Meanwhile, the President has criticized ABS-CBN for its alleged biased coverage and for not running his ads during the 2016 presidential campaign.

Arao said the President's criticism is reminiscent of the martial law era, when then strongman Ferdinand Marcos ordered the shutdown of media outlets that were critical of his regime.

"The Duterte administration is being creative in terms of harassing and intimidating the media, but there is also the brutality, the bullying and the crassness," he said. "Right now, he might even end up worse than Marcos."

Move toward dictatorship

Other groups in the rally said the action against Rappler was part of Duterte's move for an "increasingly dictatorial government."

"Sinasanay na ang mamamayan sa kalakaran ng karahasan at panunupil [The masses are being trained in the ways of violence and silencing of dissent]," said Gloria Arellano, chair of informal settler group Kadamay, in a Friday statement.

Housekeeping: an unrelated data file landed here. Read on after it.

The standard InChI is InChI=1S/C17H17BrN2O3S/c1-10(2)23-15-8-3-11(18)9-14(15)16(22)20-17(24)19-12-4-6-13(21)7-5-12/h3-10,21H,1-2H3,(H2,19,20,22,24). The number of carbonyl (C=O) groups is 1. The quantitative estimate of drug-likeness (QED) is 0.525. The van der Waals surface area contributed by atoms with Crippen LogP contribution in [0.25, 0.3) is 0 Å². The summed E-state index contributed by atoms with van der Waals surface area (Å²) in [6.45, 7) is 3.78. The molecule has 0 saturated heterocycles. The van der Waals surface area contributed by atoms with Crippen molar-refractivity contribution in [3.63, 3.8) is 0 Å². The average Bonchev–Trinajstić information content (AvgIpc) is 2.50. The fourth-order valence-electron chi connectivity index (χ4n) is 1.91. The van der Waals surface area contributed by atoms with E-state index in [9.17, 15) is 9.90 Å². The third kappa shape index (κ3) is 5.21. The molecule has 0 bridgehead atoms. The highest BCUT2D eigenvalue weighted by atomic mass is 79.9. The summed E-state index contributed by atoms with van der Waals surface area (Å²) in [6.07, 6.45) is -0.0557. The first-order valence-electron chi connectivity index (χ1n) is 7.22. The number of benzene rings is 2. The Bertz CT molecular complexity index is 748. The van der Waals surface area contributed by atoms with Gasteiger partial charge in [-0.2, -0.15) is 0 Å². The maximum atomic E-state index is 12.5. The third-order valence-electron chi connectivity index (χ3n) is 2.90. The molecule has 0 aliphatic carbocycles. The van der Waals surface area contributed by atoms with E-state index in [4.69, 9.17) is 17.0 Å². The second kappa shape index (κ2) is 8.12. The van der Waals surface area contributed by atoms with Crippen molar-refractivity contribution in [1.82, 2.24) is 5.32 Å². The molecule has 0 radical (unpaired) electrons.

"Malacañang would love nothing more than to discredit actual journalism by flooding the public with fake news," she added.

Meanwhile, Sen. Leila de Lima, one of Duterte's fiercest critics, called on the public to unite and fight back against Duterte's "attacks" on freedom of speech.

"Wala na talagang tatalo sa kapal ng mukha ni Duterte at ng kanyang rehimen," she said. "Huwag magwalang kibo o magkibit-balikat lang sa hayagang kasinungalingan, kayabangan, at pag-abuso sa kapangyarihan ng rehimeng Duterte. Dahil kung ngayon, Rappler, malamang bukas, ikaw na."

[Translation: Nothing will beat the shamelessness of Duterte and his regime. Let us not brush aside the lies, the boastfulness and the abuses of the Duterte regime. If it's Rappler today, it might be you tomorrow.]

The Rappler issue

The SEC said Rappler had engaged in fraud and circumvented foreign ownership rules by failing to disclose over $1 million (around ₱50 million) in investment by U.S.-based Omidyar Network through what is called Philippine Depositary Receipts (PDRs).